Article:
Does a death sentence always mean death?
- 23 May 2015
- From the section Magazine
Boston bomber Dzhokhar Tsarnaev has been sentenced to death by a federal jury in the US for his part in the attacks on the 2013 marathon. But only a small proportion of those on Death Row are actually executed.
Between 1973 and the end of 2013, 8,466 people were sentenced to death in the United States, and 1,359 - about one in six - were executed.
"It's a death penalty in name only," says Frank R Baumgartner, a political science professor at the University of North Carolina at Chapel Hill.
He has studied the fate of people on death row and discovered that as of 31 December 2013
- 2,979 remain on death row
- 392 had their sentences commuted
- 3,194 had their death sentences overturned
Of those who have had their sentences overturned, the Death Penalty Information Center, estimates that 152 have been exonerated.
One conclusion that can be drawn from these figures is that, as Bryan Stevenson, executive director of the Equal Justice Initiative, put it on BBC Radio 4 earlier this year: "For every nine people that we have executed in America, we have identified one innocent person on death row."
Some people, of course, have died on death row of natural causes or suicide.
The proportion of people executed varies from state to state. Eighteen out of the 50 states have banned the death penalty, and just this week the state of Nebraska legislature voted in favour of abolishing it.
Of the 32 states where the death penalty remains in force, Baumgartner points out that Virginia executes a higher proportion of those sentenced to death than any other - about 72%.
"They are very strict about limiting appeals to 12 months. If your appeals aren't filed within 12 months, your case will be considered to be final.
"That's the only state to have such rules, and the only state that has more than 50% of cases carried out to execution.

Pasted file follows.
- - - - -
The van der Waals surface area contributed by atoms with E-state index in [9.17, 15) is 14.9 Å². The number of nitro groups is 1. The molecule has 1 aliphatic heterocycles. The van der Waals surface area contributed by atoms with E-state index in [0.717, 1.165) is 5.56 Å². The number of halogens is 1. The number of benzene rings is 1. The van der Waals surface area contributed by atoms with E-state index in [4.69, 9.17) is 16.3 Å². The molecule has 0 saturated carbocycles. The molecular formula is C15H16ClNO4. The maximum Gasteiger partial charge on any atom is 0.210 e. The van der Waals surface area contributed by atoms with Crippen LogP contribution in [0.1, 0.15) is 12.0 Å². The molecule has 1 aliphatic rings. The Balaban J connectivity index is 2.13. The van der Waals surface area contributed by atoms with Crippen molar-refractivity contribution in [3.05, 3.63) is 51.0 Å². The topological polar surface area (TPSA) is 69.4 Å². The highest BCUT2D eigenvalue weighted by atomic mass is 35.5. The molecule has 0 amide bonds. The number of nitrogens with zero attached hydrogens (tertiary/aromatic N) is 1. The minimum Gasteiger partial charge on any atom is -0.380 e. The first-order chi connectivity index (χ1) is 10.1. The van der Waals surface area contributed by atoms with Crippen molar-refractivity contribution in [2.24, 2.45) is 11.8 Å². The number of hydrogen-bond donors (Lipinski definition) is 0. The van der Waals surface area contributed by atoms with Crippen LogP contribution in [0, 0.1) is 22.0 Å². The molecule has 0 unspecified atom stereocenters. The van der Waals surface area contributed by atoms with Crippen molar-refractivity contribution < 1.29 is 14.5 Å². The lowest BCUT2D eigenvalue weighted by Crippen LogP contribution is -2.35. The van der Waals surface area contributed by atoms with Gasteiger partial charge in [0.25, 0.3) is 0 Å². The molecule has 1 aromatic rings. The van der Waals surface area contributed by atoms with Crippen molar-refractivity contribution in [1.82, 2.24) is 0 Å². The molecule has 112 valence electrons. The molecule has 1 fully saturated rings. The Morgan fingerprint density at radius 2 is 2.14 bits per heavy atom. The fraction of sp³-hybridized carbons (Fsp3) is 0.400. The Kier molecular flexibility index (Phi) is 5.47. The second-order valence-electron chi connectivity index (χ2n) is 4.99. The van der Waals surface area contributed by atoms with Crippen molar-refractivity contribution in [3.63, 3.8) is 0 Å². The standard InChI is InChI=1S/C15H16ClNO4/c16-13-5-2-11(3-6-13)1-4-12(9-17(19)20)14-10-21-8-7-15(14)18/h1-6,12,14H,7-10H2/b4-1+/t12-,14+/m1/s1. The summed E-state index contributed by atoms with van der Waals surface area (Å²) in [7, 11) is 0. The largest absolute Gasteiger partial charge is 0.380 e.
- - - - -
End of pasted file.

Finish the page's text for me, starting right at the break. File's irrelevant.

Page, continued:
"There are many states where it is extremely rare."
California has executed about 1%.
"They simply don't carry out their executions," Baumgartner says.
|US Death Row prisoners executed: selected states 1973-2013|
|State/jurisdiction||Sentenced to death||Executed||% executed|
|Source: US Department of Justice|
But as well as individual states, the federal government can try people, and sentence them, for federal crimes. This is what has happened in the case of Dzhokhar Tsarnaev.
Although he committed the crimes in Massachusetts - a state without the death penalty - he was convicted and sentenced by a federal court.
But between 1973 and 2013, the federal government has only executed three people out of 71 sentenced to death. There are 56 people awaiting execution.
So the chance of being executed by the federal government is low, says Baumgartner.
Across the world, the number of countries using the death penalty has been in decline, says Prof Carolyn Hoyle, director of the Centre for Criminology at the University of Oxford.
More than half of all countries have officially banned the death penalty, and less than a quarter have used it in the last decade.
"If you look back to 1988 only 35 countries had abolished the death penalty. Today, 107 have abolished the death penalty," she says.
"Another 52 countries haven't executed anyone in the last 10 years, so they retain it on the books, but they are not actively using it."
The UK stopped using the death penalty in 1965, but retained it as a punishment for arson in the Royal Dockyards until 1971, and for treason and piracy with violence until 1998.
Only 39 countries have executed someone in the past decade, most of them in Africa, the Middle East and Asia.
The US has by far the most developed appeals system according to Hoyle. In contrast, some countries have "speedy courts" and limited options for appeal. Some do not allow the accused to take part in the trial and may coerce suspects into making a false confession.
There are no available figures for the number of people in these countries who have been sentenced to death and subsequently had their sentences revoked.
But there is anecdotal evidence of miscarriages of justice, says Hoyle.
"In China, a very high-profile case a few years ago was of a man who was convicted of killing his neighbour. The neighbour wandered back to the village 10 years later alive and well.
"That was a case where not only was he not guilty, there had not actually been a crime."
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